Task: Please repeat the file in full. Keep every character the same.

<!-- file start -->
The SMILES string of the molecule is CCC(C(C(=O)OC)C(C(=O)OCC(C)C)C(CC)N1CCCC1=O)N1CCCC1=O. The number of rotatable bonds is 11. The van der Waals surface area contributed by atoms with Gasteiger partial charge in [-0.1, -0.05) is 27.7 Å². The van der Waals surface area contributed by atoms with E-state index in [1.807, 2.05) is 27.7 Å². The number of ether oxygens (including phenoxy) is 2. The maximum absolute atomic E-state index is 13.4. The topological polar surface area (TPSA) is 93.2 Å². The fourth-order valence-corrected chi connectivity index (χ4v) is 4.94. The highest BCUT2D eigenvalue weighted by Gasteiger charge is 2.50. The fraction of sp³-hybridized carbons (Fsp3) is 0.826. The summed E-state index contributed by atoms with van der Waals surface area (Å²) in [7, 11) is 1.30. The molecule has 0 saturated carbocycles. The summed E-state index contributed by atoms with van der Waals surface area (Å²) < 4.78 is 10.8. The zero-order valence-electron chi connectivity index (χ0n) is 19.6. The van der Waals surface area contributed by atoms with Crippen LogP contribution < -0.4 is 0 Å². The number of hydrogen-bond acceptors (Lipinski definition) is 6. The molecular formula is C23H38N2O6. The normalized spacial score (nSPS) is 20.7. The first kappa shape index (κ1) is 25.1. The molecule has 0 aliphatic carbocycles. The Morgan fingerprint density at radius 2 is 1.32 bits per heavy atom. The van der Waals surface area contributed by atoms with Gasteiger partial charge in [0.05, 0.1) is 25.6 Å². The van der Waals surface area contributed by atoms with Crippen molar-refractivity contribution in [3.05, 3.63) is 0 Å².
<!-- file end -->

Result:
The SMILES string of the molecule is CCC(C(C(=O)OC)C(C(=O)OCC(C)C)C(CC)N1CCCC1=O)N1CCCC1=O. The number of rotatable bonds is 11. The van der Waals surface area contributed by atoms with Gasteiger partial charge in [-0.1, -0.05) is 27.7 Å². The van der Waals surface area contributed by atoms with E-state index in [1.807, 2.05) is 27.7 Å². The number of ether oxygens (including phenoxy) is 2. The maximum absolute atomic E-state index is 13.4. The topological polar surface area (TPSA) is 93.2 Å². The fourth-order valence-corrected chi connectivity index (χ4v) is 4.94. The highest BCUT2D eigenvalue weighted by Gasteiger charge is 2.50. The fraction of sp³-hybridized carbons (Fsp3) is 0.826. The summed E-state index contributed by atoms with van der Waals surface area (Å²) in [7, 11) is 1.30. The molecule has 0 saturated carbocycles. The summed E-state index contributed by atoms with van der Waals surface area (Å²) < 4.78 is 10.8. The zero-order valence-electron chi connectivity index (χ0n) is 19.6. The van der Waals surface area contributed by atoms with Crippen LogP contribution < -0.4 is 0 Å². The number of hydrogen-bond acceptors (Lipinski definition) is 6. The molecular formula is C23H38N2O6. The normalized spacial score (nSPS) is 20.7. The first kappa shape index (κ1) is 25.1. The molecule has 0 aliphatic carbocycles. The Morgan fingerprint density at radius 2 is 1.32 bits per heavy atom. The van der Waals surface area contributed by atoms with Gasteiger partial charge in [0.05, 0.1) is 25.6 Å². The van der Waals surface area contributed by atoms with Crippen molar-refractivity contribution in [3.05, 3.63) is 0 Å².